The author focuses his attention on this pull quote:
During the periods presented, weakness in the sub-prime residential lending area spread to general commercial real estate lending. Although there was no evidence that these credit problems have significantly affected the underlying operating fundamentals of the investment portfolio, valuation multiples have declined modestly.
From this paragraph, the author concludes that Blackstone was issuing loans with subprime-like sloppiness in underwriting, that assets are declining because of systemic flaw in their approach, and that from here on out Blackstone will be able to say "I told you so" to investors when the shoe finally drops.
Maybe. I have to say that seems like an alarmist interpretation of what looks to me like fairly standard CYA language.
In that same vein "the underwriting shoe is finally going to drop", there's this little quote from a Financial Times story posted to MSNBC:
Industry insiders insist that underwriting standards for commercial loans are better than those for subprime residential mortgages.
This is at the end of a story that's about how investors are fleeing the securitized debt world.
Now maybe it's my turn to over interpret, but I don't think you need to be the Amazing Kreskin to find the disbelief in that last paragraph. In the alternative commercial loans I do, for instance, there's always a counterweight to what's unusual. If there's a very high LTV, there's very good income and/or credit. If there's bad credit, there's a great cash flow or great value for the lender. Also, since the lender engages the appraiser, not the loan officer, there's very little way to game the system, as happened in subprime.
The reporter was no doubt told all of this and more. But instead we get a mental picture of someone leaning across the table and shaking their fingers.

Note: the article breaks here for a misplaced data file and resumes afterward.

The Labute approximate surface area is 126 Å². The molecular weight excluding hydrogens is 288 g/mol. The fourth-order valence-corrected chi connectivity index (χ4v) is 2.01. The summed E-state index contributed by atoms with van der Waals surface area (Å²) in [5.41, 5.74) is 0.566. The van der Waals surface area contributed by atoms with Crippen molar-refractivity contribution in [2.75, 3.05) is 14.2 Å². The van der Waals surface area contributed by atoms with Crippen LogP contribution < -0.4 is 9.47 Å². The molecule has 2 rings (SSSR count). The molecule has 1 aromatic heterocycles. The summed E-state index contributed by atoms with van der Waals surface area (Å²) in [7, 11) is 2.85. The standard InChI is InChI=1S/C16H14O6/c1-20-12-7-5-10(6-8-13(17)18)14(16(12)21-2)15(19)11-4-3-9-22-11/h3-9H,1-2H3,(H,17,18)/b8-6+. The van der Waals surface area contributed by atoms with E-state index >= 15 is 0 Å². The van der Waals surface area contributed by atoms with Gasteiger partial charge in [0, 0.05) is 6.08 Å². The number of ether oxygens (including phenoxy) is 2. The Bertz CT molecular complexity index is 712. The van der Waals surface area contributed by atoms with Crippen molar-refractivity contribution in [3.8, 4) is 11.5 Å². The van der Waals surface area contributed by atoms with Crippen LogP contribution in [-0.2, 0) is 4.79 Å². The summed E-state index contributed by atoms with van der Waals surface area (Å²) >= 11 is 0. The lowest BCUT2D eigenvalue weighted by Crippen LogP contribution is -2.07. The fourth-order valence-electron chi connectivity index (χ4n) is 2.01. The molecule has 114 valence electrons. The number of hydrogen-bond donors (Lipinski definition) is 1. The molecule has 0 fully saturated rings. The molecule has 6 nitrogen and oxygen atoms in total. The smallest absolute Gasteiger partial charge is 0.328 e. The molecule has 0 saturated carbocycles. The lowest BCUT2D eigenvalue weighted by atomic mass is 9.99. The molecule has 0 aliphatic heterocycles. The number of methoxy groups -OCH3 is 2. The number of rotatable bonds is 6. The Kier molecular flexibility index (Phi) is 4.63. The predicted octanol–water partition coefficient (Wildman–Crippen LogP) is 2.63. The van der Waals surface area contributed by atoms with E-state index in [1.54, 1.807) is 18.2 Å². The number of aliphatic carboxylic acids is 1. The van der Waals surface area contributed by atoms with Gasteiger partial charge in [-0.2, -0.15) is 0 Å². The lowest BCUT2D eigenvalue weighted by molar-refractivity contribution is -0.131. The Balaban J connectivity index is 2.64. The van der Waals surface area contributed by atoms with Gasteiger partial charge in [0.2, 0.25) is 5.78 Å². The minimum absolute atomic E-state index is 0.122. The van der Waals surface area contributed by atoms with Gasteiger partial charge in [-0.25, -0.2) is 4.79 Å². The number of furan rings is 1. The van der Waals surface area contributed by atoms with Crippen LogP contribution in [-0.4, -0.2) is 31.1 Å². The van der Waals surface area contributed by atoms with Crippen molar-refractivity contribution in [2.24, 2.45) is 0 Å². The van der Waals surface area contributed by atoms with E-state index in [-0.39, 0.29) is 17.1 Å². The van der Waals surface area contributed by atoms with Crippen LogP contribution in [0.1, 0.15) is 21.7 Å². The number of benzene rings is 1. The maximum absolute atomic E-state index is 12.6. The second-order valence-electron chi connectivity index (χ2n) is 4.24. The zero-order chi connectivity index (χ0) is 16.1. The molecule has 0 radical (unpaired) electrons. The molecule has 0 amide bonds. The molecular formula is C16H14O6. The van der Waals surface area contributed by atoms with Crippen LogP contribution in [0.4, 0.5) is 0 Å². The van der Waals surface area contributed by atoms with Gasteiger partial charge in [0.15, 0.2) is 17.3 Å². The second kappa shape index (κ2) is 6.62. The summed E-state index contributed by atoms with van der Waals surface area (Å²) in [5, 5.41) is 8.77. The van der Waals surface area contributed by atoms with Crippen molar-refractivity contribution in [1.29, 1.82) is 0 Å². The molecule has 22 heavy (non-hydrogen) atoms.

Thursday, November 15, 2007
Meeting new people and cultivating current relationships is an essential part of any business venture. It's awfully easy to let this become haphazard. This article essentially gives you some ideas on how to plan your networking, making it more goal-directed.
Tuesday, November 13, 2007
The property is a one story medical office building built in 1984 and is in excellent condition. The structure is wood frame with stucco and brick with aluminum framed, tinted windows and doors lining the east and west sides. Entrances can be found on all sides of the building. The structure has a pitched roof with composition shingle covering for easy maintenance and is only approximately three years old. The ceilings are finished with acoustical tile and recessed lighting. There are reception/waiting rooms, conference rooms, two large private offices, four restrooms, and storage area. The medical office space includes a lead lined x-ray room, typical patient rooms and nurse stations. WAC is zoned and new with auto sensors in every room for patient comfort. Currently, a doctor has a lease for approximately 2,855 square feet at $14.50 per square foot or $3,449.79 per month until July 3 1, 2009. The balance of the building of approximately 4,372 square feet is available to either lease out or be occupied by an own/user. The purchase price of the property is $980,000, which is below the 2004 bank appraisal by Gretzinger Appraisal Company of $1,000,000.
In the traditional model, the doctors who purchased this building would need to bring about $200,000 to the closing table. Then they'd spend tens of thousands more on new equipment as well. With the lending programs we have that are specifically dedicated to medical professionals, we have the capacity to lend 100% of the value of the building, including new equipment that might be brought in.
Is this the right loan program for everyone? Of course not -- no one particular loan is right for everyone. But for a new practice that wants to keep cash reserves intact, we have the ability to put them in a great building.